reputation for openness to new partnerships in the arts world. This is a
   result of over saturation of the number of artists in the community and not
   enough outlets to meet their needs.

 Approach to be taken:
     Focus on community and partnership; not rivalry
     Arts communities don’t like competition; they embrace cooperation
     Aggressive pursuit of establishing our image as a leader of multidisciplinary arts
      in the Boulder community


 For future consideration:
     Higher propensity towards rivalry exists in larger cities (franchising consideration)
          Arts communities in other locations are territorial due to the nature of their
           funding (ex. Hull House in Chicago: primary provider of amateur arts services)
Competitors
  Organization Name                                            Defining Factors
Dairy Center for the Arts   Foot traffic of 300 people per day (students, teachers, artists)

                            Provide supplemental art’s education (children’s workshops)

                            2 theaters, 3 galleries, 1 performance space, conference rooms, classrooms, (40,000
                            sq. feet)
                            Space available at 60% discount from regular market

                            Mgmt Team: 46 member Board of Directors (investors & funding orgs), Staff of 12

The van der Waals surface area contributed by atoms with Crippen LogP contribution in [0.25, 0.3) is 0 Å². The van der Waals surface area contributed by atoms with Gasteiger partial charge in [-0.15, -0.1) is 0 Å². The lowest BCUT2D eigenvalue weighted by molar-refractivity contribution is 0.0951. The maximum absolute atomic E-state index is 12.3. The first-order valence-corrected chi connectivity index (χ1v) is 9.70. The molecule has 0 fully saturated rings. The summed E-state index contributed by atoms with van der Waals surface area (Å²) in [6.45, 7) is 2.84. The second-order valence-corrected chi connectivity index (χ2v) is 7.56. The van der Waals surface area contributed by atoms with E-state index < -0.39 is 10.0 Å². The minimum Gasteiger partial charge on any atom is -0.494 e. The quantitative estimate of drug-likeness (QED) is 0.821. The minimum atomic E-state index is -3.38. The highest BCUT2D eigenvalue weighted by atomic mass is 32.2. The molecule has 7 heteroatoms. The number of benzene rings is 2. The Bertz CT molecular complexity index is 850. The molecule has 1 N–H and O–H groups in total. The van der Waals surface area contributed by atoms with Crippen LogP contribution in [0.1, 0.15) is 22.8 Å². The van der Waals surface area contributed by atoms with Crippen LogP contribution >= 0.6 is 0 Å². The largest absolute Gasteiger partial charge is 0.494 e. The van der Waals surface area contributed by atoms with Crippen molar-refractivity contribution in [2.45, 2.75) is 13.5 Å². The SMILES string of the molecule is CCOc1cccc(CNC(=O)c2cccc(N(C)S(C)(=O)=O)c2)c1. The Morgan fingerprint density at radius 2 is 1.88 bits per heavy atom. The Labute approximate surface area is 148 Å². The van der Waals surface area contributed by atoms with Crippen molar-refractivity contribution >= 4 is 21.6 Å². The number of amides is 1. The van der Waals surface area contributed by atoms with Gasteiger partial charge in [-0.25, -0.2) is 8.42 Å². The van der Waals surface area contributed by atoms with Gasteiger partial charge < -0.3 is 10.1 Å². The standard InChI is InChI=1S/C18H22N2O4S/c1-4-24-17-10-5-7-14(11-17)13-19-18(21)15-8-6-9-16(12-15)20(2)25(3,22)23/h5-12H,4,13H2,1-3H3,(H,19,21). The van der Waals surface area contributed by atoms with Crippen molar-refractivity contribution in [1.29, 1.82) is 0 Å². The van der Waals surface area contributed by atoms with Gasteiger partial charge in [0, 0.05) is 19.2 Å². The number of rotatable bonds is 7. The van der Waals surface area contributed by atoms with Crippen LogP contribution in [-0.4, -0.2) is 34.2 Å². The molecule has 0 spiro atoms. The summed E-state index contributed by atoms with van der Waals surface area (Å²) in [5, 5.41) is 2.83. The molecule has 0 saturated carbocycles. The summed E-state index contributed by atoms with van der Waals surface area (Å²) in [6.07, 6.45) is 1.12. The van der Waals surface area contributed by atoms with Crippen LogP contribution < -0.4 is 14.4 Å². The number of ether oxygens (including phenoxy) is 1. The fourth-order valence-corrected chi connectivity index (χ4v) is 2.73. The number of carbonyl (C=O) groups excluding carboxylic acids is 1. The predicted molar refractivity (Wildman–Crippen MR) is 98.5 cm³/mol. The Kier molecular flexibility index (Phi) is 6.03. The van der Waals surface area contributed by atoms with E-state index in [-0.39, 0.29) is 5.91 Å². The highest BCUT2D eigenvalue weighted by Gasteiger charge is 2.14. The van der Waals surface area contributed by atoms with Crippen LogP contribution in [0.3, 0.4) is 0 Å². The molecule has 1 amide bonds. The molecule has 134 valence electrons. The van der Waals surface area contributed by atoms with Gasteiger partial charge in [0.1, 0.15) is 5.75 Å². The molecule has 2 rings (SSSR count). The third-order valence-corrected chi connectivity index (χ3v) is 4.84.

Churches and Free           107 Churches/Social Spaces (Knights of Columbus)/Wedding Spaces in Boulder area
Spaces
                            30 large churches offer free community spaces

                            Social spaces and wedding spaces charge a fee for rental

                            Seasonal demand – during recital and university performance periods.

Galleries                   BMOCA – caters to professional clientele, has one rental space for
                            performances/business meetings/private parties
                            Rembrandt Yard – caters to professional and aspiring professionals; has 6 studio
                            spaces in the basement for full time use
                            Blink, Smith Kline, Art & Soul: professional clientele with gallery space only

                            Boulder Arts Co-op
   Competitors (cont.)
    Organization Name                                               Defining Factors

   Fire Station #2: Boulder   Co-op for pottery hobbyists
   Pottery Lab
                              Club is over 50 years old, 1784 sq. ft facilities
                              Supported by the Boulder parks and recreation department – facing funding cuts
                              Average class costs: $150-$185 (2 classes)
   RMCMA                      Group and Individual children’s lessons (work closely w/ CU)
   (Rocky Mountain            Individual lessons $20-$23/ half hour
   Center for Music and
   Arts)                      Annual registration fee of $20/individual or $25/family
                              Performance and rehearsal space rental: Main Hall $60-$70/hour, Recital Hall $30-$45/hour

                              Building hours vary according to teaching and availability